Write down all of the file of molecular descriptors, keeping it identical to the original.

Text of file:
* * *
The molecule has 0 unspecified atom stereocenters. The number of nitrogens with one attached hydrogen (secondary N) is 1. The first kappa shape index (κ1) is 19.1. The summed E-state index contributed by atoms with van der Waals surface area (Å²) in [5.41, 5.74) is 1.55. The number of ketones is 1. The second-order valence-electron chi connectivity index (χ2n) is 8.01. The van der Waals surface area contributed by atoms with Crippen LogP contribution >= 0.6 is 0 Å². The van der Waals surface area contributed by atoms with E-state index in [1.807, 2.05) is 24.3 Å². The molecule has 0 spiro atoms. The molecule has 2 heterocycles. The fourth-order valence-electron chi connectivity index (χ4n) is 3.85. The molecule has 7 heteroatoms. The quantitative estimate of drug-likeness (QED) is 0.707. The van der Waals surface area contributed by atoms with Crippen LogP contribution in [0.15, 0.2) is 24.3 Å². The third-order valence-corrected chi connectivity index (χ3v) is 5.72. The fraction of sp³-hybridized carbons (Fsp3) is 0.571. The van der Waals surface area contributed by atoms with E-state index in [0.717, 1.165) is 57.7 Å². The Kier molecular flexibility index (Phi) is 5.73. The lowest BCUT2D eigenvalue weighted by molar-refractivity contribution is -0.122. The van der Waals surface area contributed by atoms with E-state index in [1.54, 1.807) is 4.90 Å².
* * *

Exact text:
The molecule has 0 unspecified atom stereocenters. The number of nitrogens with one attached hydrogen (secondary N) is 1. The first kappa shape index (κ1) is 19.1. The summed E-state index contributed by atoms with van der Waals surface area (Å²) in [5.41, 5.74) is 1.55. The number of ketones is 1. The second-order valence-electron chi connectivity index (χ2n) is 8.01. The van der Waals surface area contributed by atoms with Crippen LogP contribution >= 0.6 is 0 Å². The van der Waals surface area contributed by atoms with E-state index in [1.807, 2.05) is 24.3 Å². The molecule has 0 spiro atoms. The molecule has 2 heterocycles. The fourth-order valence-electron chi connectivity index (χ4n) is 3.85. The molecule has 7 heteroatoms. The quantitative estimate of drug-likeness (QED) is 0.707. The van der Waals surface area contributed by atoms with Crippen LogP contribution in [0.15, 0.2) is 24.3 Å². The third-order valence-corrected chi connectivity index (χ3v) is 5.72. The fraction of sp³-hybridized carbons (Fsp3) is 0.571. The van der Waals surface area contributed by atoms with E-state index in [0.717, 1.165) is 57.7 Å². The Kier molecular flexibility index (Phi) is 5.73. The lowest BCUT2D eigenvalue weighted by molar-refractivity contribution is -0.122. The van der Waals surface area contributed by atoms with E-state index in [1.54, 1.807) is 4.90 Å².